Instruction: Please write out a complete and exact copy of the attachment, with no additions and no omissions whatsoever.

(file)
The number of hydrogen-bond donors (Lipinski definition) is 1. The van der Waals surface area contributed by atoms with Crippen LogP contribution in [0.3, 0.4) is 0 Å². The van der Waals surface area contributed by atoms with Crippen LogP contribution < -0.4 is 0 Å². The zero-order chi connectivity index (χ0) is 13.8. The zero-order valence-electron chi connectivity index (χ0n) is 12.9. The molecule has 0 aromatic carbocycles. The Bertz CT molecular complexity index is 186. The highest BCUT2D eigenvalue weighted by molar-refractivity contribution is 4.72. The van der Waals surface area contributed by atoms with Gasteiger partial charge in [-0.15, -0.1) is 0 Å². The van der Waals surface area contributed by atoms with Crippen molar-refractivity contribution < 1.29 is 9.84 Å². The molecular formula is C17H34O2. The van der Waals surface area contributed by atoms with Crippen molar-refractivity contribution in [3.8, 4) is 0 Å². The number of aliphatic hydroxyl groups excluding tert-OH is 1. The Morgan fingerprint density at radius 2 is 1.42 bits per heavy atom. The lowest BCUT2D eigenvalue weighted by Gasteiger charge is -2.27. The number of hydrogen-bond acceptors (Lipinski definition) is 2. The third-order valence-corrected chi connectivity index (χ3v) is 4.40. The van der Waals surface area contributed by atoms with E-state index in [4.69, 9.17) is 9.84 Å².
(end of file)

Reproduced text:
The number of hydrogen-bond donors (Lipinski definition) is 1. The van der Waals surface area contributed by atoms with Crippen LogP contribution in [0.3, 0.4) is 0 Å². The van der Waals surface area contributed by atoms with Crippen LogP contribution < -0.4 is 0 Å². The zero-order chi connectivity index (χ0) is 13.8. The zero-order valence-electron chi connectivity index (χ0n) is 12.9. The molecule has 0 aromatic carbocycles. The Bertz CT molecular complexity index is 186. The highest BCUT2D eigenvalue weighted by molar-refractivity contribution is 4.72. The van der Waals surface area contributed by atoms with Gasteiger partial charge in [-0.15, -0.1) is 0 Å². The van der Waals surface area contributed by atoms with Crippen molar-refractivity contribution < 1.29 is 9.84 Å². The molecular formula is C17H34O2. The van der Waals surface area contributed by atoms with Crippen molar-refractivity contribution in [3.8, 4) is 0 Å². The number of aliphatic hydroxyl groups excluding tert-OH is 1. The Morgan fingerprint density at radius 2 is 1.42 bits per heavy atom. The lowest BCUT2D eigenvalue weighted by Gasteiger charge is -2.27. The number of hydrogen-bond acceptors (Lipinski definition) is 2. The third-order valence-corrected chi connectivity index (χ3v) is 4.40. The van der Waals surface area contributed by atoms with E-state index in [4.69, 9.17) is 9.84 Å².